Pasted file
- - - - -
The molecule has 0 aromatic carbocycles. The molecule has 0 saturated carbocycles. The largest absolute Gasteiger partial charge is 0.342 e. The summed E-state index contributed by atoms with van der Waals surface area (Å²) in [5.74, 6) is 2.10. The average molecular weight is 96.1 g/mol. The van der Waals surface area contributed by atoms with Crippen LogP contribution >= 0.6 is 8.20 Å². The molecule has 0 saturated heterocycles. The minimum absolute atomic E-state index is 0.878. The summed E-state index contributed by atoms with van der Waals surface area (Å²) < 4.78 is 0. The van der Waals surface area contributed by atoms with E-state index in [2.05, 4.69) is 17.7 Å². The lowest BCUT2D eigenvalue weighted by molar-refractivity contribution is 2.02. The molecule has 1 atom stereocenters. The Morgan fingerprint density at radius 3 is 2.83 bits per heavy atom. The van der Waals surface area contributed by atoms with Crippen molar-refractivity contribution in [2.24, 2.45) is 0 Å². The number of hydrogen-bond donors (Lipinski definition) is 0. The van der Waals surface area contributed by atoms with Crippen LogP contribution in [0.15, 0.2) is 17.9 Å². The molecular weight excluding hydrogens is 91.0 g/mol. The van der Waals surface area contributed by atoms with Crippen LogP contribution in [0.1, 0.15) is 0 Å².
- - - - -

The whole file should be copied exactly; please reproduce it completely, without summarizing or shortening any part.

The molecule has 0 aromatic carbocycles. The molecule has 0 saturated carbocycles. The largest absolute Gasteiger partial charge is 0.342 e. The summed E-state index contributed by atoms with van der Waals surface area (Å²) in [5.74, 6) is 2.10. The average molecular weight is 96.1 g/mol. The van der Waals surface area contributed by atoms with Crippen LogP contribution >= 0.6 is 8.20 Å². The molecule has 0 saturated heterocycles. The minimum absolute atomic E-state index is 0.878. The summed E-state index contributed by atoms with van der Waals surface area (Å²) < 4.78 is 0. The van der Waals surface area contributed by atoms with E-state index in [2.05, 4.69) is 17.7 Å². The lowest BCUT2D eigenvalue weighted by molar-refractivity contribution is 2.02. The molecule has 1 atom stereocenters. The Morgan fingerprint density at radius 3 is 2.83 bits per heavy atom. The van der Waals surface area contributed by atoms with Crippen molar-refractivity contribution in [2.24, 2.45) is 0 Å². The number of hydrogen-bond donors (Lipinski definition) is 0. The van der Waals surface area contributed by atoms with Crippen LogP contribution in [0.15, 0.2) is 17.9 Å². The molecular weight excluding hydrogens is 91.0 g/mol. The van der Waals surface area contributed by atoms with Crippen LogP contribution in [0.1, 0.15) is 0 Å².